Looking inside our app.py

Now that we have seen how to use in our Jina application and the benefits of leveraging the CLIP encoder we can look at the code and the details of the implementation.

A Jina application will usually start by setting several environment variables that are needed in order to properly set up the provided .yml files which might use different environment variables such as JINA_PARALLEL or JINA_SHARDS. The setting of these variables is done in the config() function.

def config(model_name):
    os.environ['JINA_PARALLEL'] = os.environ.get('JINA_PARALLEL', '1')
    os.environ['JINA_SHARDS'] = os.environ.get('JINA_SHARDS', '1')
    os.environ['JINA_PORT'] = '45678'
    os.environ['JINA_USE_REST_API'] = 'true'
    if model_name == 'clip':
        os.environ['JINA_IMAGE_ENCODER'] = os.environ.get('JINA_IMAGE_ENCODER', 'docker://jinahub/pod.encoder.clipimageencoder:0.0.1-1.0.7')
        os.environ['JINA_TEXT_ENCODER'] = os.environ.get('JINA_TEXT_ENCODER', 'docker://jinahub/pod.encoder.cliptextencoder:0.0.1-1.0.7')
        os.environ['JINA_TEXT_ENCODER_INTERNAL'] = 'yaml/clip/text-encoder.yml'
    elif model_name == 'vse':
        os.environ['JINA_IMAGE_ENCODER'] = os.environ.get('JINA_IMAGE_ENCODER', 'docker://jinahub/pod.encoder.vseimageencoder:0.0.5-1.0.7')
        os.environ['JINA_TEXT_ENCODER'] = os.environ.get('JINA_TEXT_ENCODER', 'docker://jinahub/pod.encoder.vsetextencoder:0.0.6-1.0.7')
        os.environ['JINA_TEXT_ENCODER_INTERNAL'] = 'yaml/vse/text-encoder.yml'

This is paramount to start defining the Flow, because the Flow is created from flow-index.yml which already expects some of this environment variables already set. For example we can see shards: $JINA_PARALLEL and uses: $JINA_USES_VSE_IMAGE_ENCODER.

!head -18 flow-index.yml

version: '1'
  prefetch: 10
  - name: loader
    uses: yaml/image-load.yml
    shards: $JINA_PARALLEL
    read_only: true
  - name: normalizer
    uses: yaml/image-normalize.yml
    shards: $JINA_PARALLEL
    read_only: true
  - name: image_encoder
    shards: $JINA_PARALLEL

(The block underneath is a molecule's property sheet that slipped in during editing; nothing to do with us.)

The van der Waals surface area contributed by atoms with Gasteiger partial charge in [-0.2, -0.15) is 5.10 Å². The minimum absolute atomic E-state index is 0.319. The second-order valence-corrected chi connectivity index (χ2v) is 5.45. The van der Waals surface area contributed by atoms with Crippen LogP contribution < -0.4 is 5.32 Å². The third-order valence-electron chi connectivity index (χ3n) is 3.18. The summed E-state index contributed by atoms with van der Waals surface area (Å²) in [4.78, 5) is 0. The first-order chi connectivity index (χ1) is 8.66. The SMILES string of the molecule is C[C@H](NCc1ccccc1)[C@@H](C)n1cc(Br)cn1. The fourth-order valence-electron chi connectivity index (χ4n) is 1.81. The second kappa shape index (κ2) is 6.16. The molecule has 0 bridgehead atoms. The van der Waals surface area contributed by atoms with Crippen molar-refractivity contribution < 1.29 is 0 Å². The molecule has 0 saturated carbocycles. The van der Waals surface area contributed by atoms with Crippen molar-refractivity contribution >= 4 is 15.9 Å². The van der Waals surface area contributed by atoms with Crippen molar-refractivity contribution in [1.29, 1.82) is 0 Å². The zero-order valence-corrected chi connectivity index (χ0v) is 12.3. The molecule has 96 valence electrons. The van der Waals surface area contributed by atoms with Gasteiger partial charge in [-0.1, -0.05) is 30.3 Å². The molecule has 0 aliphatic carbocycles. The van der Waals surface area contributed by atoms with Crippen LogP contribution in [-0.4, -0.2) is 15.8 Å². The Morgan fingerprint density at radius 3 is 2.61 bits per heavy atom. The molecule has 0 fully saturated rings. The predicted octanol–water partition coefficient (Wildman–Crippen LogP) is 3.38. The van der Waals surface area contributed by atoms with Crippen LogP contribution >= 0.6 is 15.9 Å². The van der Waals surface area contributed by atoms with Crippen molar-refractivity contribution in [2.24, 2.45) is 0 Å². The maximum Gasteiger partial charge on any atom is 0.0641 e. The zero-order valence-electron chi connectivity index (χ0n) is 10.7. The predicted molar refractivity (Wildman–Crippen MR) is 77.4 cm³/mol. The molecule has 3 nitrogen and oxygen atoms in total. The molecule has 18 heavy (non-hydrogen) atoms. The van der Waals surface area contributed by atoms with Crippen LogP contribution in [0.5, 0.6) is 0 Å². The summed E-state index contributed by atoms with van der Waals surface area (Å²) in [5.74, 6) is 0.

timeout_ready: 600000
    read_only: true

Once config is called we can see that the application selects either index or query mode.

Note that config sets some global variables with Docker, such as 'docker://clip_text_encoder' . This is needed becasue this encoder is not part of the core of Jina and we need to specify how to find the docker for a specific part of the Flow that we will construct.

Note that the Pod named loader, defined in the file image-load.yml does not need any docker information. This file starts with !ImageReader which is a crafter already provided in Jina's core.

Index mode

If index is selected a Flow is created with

f = Flow().load_config('flow-index.yml')

And the Flow can start indexing with f.index

with f:
    f.index(input_fn=input_index_data(num_docs, request_size, data_set), 

Here f.index receives a generator input_index_data that reads the input data and creates jina.Document objects with the images and the captions.

We can plot a Flow using the f.plot(image_path) function. The output of


is the following plot:


In the diagram, each blue node corresponds to one of Pods defined in flow-index.yml. The string inside each node corresponds to the atrribute name assigned to each Pod in flow-index.yml.

Note that there are two main branches: the middle path transforms images to vectors while the bottom branch transforms text to vectors. Both branches transform data to the same vector space.

Query mode

If query mode is selected we can see that another Flow is created from flow_query.yml

f = Flow().load_config('flow-query.yml')
with f:

as before, we can visually inspect the query Flow using f.plot('flow_diagram_index.svg') which will provide the following diagram: